Botulism is sometimes referred to as “forage poisoning” in adult horses or shaker foal syndrome in foals.  Botulism occurs when a horse ingests the neurotoxic bacterium Clostridium botulinum. which are found in soils, sediments, plant matter, and in the intestinal tracts of animals. Toxins are created by this bacterium in an environment of decaying plants or animals that can affect nerve function. While sometimes, no symptoms are seen before an animal is found dead. Typically there is a progressive motor impairment that leads to paralysis. Though the disease is not common, it is fatal and needs to be treated immediately.

Clinical Signs:

 

  1. Progressive weakness or paralysis
  2. Difficulty swallowing
  3. Loss of tongue control
  4. Constipation or Colic
  5. Weak eyelid tone
  6. Pupil dilation or slow pupil response
  7. Respiratory distress
  8. Drooling
  9. Depression
  10. Pacing
  11. Frequent shift of weight

Causes of Botulism in Horses:

 

There are three ways in which horses can acquire the Clostridium botulinum toxin.

  1. Ingestion of hay or other foodstuffs that have been contaminated with the Clostridium botulinum toxin.
  2. Ingestion of the Clostridium botulinum spores that germinate within the gastrointestinal tract.
  3. Wounds that contract the Clostridium botulinum spores and provide a suitable environment for the bacteria to grow.

Botulism toxins can permanently harm the nervous system. They travel through the horse’s bloodstream, eventually reaching the myoneural junction, where signals pass from motor neuron to muscle fiber. After penetrating neuron cells, the toxins bind to the synaptic vesicles, sacs that contain the molecules (acetylcholine) that signal the muscle to contract. This prevents the chemical’s release, and the outcome is paralysis.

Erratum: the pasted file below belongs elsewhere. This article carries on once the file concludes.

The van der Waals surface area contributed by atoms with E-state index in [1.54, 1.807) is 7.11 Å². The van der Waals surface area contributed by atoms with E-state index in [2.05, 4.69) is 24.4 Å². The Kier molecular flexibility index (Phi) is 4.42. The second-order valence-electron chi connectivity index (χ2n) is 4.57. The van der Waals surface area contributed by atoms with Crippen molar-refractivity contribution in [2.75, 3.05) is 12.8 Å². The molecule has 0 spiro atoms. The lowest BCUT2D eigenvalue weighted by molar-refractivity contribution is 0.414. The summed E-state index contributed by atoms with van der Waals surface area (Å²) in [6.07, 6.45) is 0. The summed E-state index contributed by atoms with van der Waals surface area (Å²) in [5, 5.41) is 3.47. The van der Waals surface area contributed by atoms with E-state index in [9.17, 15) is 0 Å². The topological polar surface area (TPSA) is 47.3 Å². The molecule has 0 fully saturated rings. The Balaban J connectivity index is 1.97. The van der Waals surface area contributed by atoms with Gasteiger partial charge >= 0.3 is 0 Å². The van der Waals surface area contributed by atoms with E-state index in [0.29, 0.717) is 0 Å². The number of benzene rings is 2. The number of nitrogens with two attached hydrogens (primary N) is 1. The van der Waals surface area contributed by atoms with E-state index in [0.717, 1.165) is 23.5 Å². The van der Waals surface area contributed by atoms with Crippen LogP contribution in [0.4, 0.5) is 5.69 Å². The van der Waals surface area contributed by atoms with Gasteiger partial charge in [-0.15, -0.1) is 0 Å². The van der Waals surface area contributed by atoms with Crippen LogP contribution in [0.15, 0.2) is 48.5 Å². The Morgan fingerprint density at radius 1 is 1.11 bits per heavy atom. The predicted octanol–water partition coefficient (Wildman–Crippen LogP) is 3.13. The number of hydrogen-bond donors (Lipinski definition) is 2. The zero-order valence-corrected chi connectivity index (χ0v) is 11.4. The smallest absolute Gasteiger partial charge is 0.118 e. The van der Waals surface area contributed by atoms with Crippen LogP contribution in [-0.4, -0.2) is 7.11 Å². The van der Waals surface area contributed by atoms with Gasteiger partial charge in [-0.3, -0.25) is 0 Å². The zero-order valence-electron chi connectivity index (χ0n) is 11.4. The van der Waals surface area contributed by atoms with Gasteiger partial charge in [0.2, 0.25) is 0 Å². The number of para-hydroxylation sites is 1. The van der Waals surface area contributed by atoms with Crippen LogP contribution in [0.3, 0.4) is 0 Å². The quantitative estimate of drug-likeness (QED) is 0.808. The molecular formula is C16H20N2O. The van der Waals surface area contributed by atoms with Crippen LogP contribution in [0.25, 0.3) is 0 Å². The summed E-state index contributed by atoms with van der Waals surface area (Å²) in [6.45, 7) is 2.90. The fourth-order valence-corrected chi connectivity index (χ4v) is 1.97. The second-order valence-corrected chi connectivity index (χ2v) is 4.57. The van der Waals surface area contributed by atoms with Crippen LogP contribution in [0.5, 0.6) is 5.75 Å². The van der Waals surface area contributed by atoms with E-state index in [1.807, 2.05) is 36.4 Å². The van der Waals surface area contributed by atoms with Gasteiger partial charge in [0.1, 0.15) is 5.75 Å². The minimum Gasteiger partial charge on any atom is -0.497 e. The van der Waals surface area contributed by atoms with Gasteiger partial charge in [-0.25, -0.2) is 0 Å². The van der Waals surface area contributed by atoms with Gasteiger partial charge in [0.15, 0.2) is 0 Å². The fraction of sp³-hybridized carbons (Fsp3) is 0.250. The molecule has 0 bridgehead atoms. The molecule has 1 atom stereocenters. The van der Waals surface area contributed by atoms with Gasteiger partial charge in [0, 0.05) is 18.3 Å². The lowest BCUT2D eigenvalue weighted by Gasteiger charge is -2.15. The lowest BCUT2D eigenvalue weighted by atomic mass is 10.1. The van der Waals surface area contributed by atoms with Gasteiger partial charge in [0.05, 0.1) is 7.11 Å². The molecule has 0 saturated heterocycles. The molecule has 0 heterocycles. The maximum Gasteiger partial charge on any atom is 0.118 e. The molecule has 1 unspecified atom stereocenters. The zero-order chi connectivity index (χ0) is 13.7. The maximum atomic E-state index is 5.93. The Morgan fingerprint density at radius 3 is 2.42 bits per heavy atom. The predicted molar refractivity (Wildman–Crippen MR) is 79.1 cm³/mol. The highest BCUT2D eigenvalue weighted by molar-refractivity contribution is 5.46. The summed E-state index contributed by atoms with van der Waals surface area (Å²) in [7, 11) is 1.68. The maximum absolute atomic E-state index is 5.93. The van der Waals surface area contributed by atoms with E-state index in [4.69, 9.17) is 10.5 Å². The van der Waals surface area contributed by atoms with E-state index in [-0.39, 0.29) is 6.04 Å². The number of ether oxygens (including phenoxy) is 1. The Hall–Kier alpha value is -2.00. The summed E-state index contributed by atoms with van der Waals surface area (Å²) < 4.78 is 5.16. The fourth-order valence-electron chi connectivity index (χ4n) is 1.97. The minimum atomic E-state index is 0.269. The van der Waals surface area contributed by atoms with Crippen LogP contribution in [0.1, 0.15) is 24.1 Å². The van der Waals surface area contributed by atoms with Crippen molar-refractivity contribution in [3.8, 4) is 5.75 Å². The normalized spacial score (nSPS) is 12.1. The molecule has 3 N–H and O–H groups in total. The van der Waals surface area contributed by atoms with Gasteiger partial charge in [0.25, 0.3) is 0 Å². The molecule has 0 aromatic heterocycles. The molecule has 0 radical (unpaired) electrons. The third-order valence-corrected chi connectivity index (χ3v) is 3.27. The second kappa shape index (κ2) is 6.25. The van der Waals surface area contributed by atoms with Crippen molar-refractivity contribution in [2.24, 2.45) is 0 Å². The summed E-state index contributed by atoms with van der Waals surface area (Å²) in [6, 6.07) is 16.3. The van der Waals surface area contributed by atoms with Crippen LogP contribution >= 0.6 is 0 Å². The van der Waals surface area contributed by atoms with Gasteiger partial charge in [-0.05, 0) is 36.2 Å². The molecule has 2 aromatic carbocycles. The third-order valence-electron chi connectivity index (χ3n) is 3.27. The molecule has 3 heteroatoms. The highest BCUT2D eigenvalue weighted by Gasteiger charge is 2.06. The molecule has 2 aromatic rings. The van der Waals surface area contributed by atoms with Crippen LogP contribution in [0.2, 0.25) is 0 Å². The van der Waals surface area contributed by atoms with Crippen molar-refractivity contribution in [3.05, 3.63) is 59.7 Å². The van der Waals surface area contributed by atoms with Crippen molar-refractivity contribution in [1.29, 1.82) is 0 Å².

Botulism can be difficult to diagnose, either because it can be fatal before symptoms are present, or because it can mimic other problems, such as choke or colic. Botulism treatment includes a combination of antitoxin administration and supportive care.  Veterinarians should give the horse antitoxin as soon as clinical signs and case history point toward botulism. Recovery is good if administration of the antitoxin is early enough.

If the disease has progressed too far, and your horse is unable to breathe, the condition can be fatal. Make sure any dietary issues are taken care of, and any contaminated foodstuffs are disposed of. Any decaying grass should be removed. Prevent this fatal infection through vaccination. Vaccination in pregnant mares can prevent botulism in foals.